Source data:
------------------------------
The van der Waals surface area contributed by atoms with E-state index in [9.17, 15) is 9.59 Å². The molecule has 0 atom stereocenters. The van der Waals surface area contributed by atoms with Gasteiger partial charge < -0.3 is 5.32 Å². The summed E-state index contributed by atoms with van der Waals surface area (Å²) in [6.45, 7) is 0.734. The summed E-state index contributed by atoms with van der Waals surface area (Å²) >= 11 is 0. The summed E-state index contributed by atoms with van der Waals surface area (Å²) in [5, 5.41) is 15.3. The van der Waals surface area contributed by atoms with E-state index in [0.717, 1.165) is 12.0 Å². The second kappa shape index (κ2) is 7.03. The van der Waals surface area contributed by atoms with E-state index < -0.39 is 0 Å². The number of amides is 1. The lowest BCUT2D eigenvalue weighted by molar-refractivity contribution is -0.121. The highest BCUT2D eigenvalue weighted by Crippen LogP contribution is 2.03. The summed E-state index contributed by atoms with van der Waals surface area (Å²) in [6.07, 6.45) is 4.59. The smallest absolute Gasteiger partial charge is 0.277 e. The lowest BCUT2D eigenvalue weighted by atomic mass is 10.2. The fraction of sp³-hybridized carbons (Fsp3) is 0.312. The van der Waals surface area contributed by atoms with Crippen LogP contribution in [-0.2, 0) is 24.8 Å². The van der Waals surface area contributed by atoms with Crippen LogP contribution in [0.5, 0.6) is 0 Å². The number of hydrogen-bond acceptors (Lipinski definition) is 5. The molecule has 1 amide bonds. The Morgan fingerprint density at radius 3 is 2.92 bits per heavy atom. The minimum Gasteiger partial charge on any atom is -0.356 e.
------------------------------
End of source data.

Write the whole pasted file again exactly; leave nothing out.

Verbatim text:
The van der Waals surface area contributed by atoms with E-state index in [9.17, 15) is 9.59 Å². The molecule has 0 atom stereocenters. The van der Waals surface area contributed by atoms with Gasteiger partial charge < -0.3 is 5.32 Å². The summed E-state index contributed by atoms with van der Waals surface area (Å²) in [6.45, 7) is 0.734. The summed E-state index contributed by atoms with van der Waals surface area (Å²) >= 11 is 0. The summed E-state index contributed by atoms with van der Waals surface area (Å²) in [5, 5.41) is 15.3. The van der Waals surface area contributed by atoms with E-state index in [0.717, 1.165) is 12.0 Å². The second kappa shape index (κ2) is 7.03. The van der Waals surface area contributed by atoms with E-state index < -0.39 is 0 Å². The number of amides is 1. The lowest BCUT2D eigenvalue weighted by molar-refractivity contribution is -0.121. The highest BCUT2D eigenvalue weighted by Crippen LogP contribution is 2.03. The summed E-state index contributed by atoms with van der Waals surface area (Å²) in [6.07, 6.45) is 4.59. The smallest absolute Gasteiger partial charge is 0.277 e. The lowest BCUT2D eigenvalue weighted by atomic mass is 10.2. The fraction of sp³-hybridized carbons (Fsp3) is 0.312. The van der Waals surface area contributed by atoms with Crippen LogP contribution in [-0.2, 0) is 24.8 Å². The van der Waals surface area contributed by atoms with Crippen LogP contribution in [0.5, 0.6) is 0 Å². The number of hydrogen-bond acceptors (Lipinski definition) is 5. The molecule has 1 amide bonds. The Morgan fingerprint density at radius 3 is 2.92 bits per heavy atom. The minimum Gasteiger partial charge on any atom is -0.356 e.